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The Pros and Cons of an Open Concept Floor Plan

Posted on May 25, 2017 by Earl Raatz

The Pros and Cons of an Open Concept Floor Plan Sage Kitchen imageThe open concept floor plan—it’s the latest design trend, but is it the right one for you? While today’s designers tout the benefits of open concept living spaces, before you decide to knock out a load-bearing wall, consider the pros and cons.

The Pros of Open Concept Living

Brings Family and Friends Together

Opening up a space can breathe new life into any home. Instead of partitioning an interior into small compartmentalized rooms that tend to isolate family and guests, removing a wall can help bring the people together and provide hours of quality family time. The key is to creatively design your space to combine free form with function. Group designated seating for entertaining large crowds or watching television and smaller spaces for quiet reading or personal lounging. 

Let's the Sunshine In

If your current house tends to be dark and dreary, choosing an open concept floor plan will let natural sunlight in and help reduce energy bills. During those cold Calgary winter months, extra light is a definite plus – warming up cold, damp rooms and brightening the space. Brighter, lighter rooms also beat the winter blues and boost morale.

The Pros and Cons of an Open Concept Floor Plan Saxony Kitchen imageCreates an Illusion of Space

Because a house without walls looks larger and frees up the flow of traffic, open concept floor plans create the feeling of having more space. There are no walls to confine guests or block the view from room to room. Open spaces are more liberating and offer flexible options for entertaining a crowd.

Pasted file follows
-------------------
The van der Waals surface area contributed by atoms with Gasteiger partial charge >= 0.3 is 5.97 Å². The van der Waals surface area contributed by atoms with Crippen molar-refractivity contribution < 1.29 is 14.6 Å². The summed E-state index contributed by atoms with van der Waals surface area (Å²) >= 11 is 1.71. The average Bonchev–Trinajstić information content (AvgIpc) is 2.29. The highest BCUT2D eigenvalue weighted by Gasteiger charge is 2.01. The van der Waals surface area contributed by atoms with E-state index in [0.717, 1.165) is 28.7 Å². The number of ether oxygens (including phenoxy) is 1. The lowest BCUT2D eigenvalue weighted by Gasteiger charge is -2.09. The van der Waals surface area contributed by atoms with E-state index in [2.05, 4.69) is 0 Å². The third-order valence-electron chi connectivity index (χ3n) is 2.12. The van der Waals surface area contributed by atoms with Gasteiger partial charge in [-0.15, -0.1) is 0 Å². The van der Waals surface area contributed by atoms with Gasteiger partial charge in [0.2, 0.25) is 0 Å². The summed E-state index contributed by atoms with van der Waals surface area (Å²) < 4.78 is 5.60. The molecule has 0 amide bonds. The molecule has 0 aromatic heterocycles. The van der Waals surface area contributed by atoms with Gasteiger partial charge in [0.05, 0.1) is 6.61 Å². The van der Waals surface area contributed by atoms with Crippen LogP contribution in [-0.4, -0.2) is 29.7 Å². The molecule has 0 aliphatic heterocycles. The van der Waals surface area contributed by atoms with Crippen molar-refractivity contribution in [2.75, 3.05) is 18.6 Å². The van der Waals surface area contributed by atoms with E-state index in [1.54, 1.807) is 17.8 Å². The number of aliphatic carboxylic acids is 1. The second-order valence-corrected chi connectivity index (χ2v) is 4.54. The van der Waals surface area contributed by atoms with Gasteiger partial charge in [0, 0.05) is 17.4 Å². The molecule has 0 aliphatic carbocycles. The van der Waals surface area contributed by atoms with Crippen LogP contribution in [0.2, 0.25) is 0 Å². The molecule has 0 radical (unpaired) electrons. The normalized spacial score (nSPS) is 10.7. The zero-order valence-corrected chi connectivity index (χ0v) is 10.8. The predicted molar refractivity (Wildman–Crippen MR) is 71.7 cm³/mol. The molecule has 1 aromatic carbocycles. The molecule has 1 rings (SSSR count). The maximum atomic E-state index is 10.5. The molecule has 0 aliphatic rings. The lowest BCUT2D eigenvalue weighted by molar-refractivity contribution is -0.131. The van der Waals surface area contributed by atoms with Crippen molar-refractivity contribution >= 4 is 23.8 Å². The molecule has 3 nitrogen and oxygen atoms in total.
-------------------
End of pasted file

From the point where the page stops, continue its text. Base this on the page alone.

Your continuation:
Increases Sight Lines and Child Safety

Everyone knows how quickly tots who are too quiet can get into trouble if left unsupervised. An open floor plan increases sight lines and lets mom keep an eye on the children while preparing dinner. Little ones have fewer chances to get into mischief and more time to interact with parents nearby. 

More Space Means More Design Options

Extra space means more room to spread out. Add a sectional, an over-sized flat panel TV, or seating in the round! Larger scaled furnishings will feel right at home in a space without confining walls. 

Cons of Open Floor Plans

More Sunlight Means More Heat

While natural sunlight is a plus on cold winter days, all the extra sunshine can bring extra heat and higher cooling bills. Furniture exposed to sunlight can also fade or absorb heat, putting you and your guests in the hot seat!

Open Spaces Are Harder to Heat

A lack of walls can create a drafty space that may be difficult to heat efficiently. There's nothing to block winter drafts from moving across an open foyer and into living spaces. A lack of wall space also limits design options. Where do you put the flat panel TV or your favourite family portrait?

No Walls Can Make a Lot of Noise

It's no secret that interior walls help insulate and cut down on noise. Sound will carry throughout the main floor in an open layout, so keep this in mind if you have children who like to play and guests to entertain.

Open Spaces Create Open Messes

Unless you’re only preparing light snacks or warming a meal, an open concept kitchen means messy pots and pans, dirty dishes and raw food in varying stages of preparation are constantly visible to family and friends. Keeping the kitchen clean becomes a constant chore--one that is unnecessary when you can hide chores for tomorrow behind a wall.

When it comes to deciding whether to design an open or closed floor plan, ultimately, it depends on several factors. Consider your overall lifestyle, cooking and cleaning habits, or relative need for privacy and go with your personal preference. Weigh all your options and don’t be afraid to try new solutions to make your space work for you!

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